A plausible explanation for the evaluation stasis requires consideration of practitioners’ self-interest as businesspeople. The deadlock is explained by an anomaly in practitioner populations and passive or active but covert resistance. If the long-time neglect of measurement and evaluation has led to expectation inflation and overpromising, even well-performing actors might shy away from rigorous measurement and evaluation practices in their own mandates, since they fear being measured against promotional, not realistic standards. At the same time, on the level of industry discourse, these practitioners would still advocate for measurement and evaluation in principle, so as to avoid the suspicion of underperformance.

Research limitations/implications

The paper suggests an explanation for further empirical investigation. It does not attempt to demonstrate anything else than that the suggestion is plausible and that it warrants further investigation.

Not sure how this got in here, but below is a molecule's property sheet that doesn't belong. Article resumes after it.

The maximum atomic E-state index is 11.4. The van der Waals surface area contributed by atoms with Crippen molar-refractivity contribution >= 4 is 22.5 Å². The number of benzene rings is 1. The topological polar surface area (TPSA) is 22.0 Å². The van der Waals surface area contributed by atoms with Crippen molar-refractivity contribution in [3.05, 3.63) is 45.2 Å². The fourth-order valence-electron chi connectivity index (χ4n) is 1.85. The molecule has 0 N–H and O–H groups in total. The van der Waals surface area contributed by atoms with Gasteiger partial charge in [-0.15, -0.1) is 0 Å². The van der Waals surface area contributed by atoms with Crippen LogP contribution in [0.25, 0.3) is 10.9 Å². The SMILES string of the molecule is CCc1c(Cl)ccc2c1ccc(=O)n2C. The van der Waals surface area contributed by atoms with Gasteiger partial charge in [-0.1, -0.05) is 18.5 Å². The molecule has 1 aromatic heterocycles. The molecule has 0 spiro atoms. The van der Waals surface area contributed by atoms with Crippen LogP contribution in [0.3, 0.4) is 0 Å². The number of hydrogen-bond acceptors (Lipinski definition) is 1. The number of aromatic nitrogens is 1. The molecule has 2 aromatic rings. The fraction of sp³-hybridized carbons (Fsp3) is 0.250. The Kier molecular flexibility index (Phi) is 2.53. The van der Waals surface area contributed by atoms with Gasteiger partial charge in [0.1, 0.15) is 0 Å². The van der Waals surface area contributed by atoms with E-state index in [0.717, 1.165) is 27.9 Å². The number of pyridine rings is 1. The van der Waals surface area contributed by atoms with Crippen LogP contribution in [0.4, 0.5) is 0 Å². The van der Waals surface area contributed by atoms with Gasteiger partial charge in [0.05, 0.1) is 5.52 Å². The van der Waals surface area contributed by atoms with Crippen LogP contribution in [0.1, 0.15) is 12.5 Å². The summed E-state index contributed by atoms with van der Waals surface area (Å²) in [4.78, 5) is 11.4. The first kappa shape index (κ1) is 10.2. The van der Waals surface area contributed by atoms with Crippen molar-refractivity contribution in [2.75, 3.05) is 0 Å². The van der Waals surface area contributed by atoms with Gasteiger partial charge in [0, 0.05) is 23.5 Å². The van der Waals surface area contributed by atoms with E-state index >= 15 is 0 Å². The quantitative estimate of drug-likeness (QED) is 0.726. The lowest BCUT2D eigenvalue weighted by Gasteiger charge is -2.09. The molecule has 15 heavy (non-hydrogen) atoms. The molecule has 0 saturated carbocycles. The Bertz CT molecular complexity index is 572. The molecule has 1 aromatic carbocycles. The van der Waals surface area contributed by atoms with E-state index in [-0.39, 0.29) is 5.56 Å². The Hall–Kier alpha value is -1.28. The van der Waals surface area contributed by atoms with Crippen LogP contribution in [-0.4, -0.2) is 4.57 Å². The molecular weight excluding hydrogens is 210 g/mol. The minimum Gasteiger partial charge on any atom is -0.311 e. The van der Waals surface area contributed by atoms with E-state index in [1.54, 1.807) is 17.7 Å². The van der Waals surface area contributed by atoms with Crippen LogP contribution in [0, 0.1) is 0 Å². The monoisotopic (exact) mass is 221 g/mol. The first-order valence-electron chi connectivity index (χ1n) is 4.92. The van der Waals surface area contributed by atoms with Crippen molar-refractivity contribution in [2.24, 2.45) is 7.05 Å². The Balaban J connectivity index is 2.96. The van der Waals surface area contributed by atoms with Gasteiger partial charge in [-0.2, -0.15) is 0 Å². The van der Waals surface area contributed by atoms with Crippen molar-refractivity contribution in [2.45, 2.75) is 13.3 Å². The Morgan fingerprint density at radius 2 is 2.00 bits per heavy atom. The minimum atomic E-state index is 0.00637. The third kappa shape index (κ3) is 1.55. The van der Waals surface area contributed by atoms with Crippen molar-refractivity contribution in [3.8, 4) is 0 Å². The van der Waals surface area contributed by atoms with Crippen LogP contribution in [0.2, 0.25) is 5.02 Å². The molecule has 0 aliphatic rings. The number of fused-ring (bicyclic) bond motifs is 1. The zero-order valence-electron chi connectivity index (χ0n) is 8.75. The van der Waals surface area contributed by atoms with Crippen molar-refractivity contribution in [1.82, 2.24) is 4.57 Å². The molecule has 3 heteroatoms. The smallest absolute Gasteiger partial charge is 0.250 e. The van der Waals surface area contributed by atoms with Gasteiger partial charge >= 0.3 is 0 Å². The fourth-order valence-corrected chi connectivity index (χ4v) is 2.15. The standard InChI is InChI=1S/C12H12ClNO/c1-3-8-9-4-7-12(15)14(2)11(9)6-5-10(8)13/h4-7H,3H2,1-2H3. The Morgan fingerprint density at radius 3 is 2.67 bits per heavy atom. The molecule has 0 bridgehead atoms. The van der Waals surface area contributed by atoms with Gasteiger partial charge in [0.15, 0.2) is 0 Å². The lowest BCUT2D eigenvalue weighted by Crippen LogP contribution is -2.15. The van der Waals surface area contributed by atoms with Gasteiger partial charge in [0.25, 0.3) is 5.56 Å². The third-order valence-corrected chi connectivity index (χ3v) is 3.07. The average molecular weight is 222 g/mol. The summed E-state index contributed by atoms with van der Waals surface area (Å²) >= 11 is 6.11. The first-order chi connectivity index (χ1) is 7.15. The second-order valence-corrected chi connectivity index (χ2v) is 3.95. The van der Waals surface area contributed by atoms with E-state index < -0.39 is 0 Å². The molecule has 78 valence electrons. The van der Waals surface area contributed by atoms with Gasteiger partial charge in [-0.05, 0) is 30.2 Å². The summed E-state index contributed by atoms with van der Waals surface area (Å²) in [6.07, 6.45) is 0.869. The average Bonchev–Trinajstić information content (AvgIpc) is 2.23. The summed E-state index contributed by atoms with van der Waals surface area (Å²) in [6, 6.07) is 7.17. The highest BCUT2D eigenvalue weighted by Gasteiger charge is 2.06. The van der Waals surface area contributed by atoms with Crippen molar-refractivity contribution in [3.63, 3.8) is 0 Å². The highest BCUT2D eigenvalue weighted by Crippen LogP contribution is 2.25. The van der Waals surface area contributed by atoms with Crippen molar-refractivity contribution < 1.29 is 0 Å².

Practical implications

The scientific community engaged in the measurement and evaluation debate appears puzzled by the discrepancy between practitioners’ words and actions. The authors hope that the paper contributes to a more realistic and thus more constructive dialogue between practitioners and academics in the measurement and evaluation debate.

Originality/value

Inspired by Alvesson and Spicer’s concept of functional stupidity, the paper argues that attempts to explain the evaluation stasis have been marked by circumspection and narrowness. At present, explanations for the evaluation stasis tend to focus on lack of knowledge or inadequate systems or frameworks. The paper offers a more comprehensive explanation.

Details

Journal of Communication Management, vol. 23 no. 3
Type: Research Article
ISSN: 1363-254X

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Article
Publication date: 4 April 2016

Jesper Falkheimer, Mats Heide, Charlotte Simonsson, Ansgar Zerfass and Piet Verhoeven

The purpose of this paper is to examine and analyze the prevailing form of rationality that governs the challenges, goals and roles of communication professionals. The…

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Abstract

Purpose

The purpose of this paper is to examine and analyze the prevailing form of rationality that governs the challenges, goals and roles of communication professionals. The authors will also explore alternative forms of rationality and discuss what these would imply.

Design/methodology/approach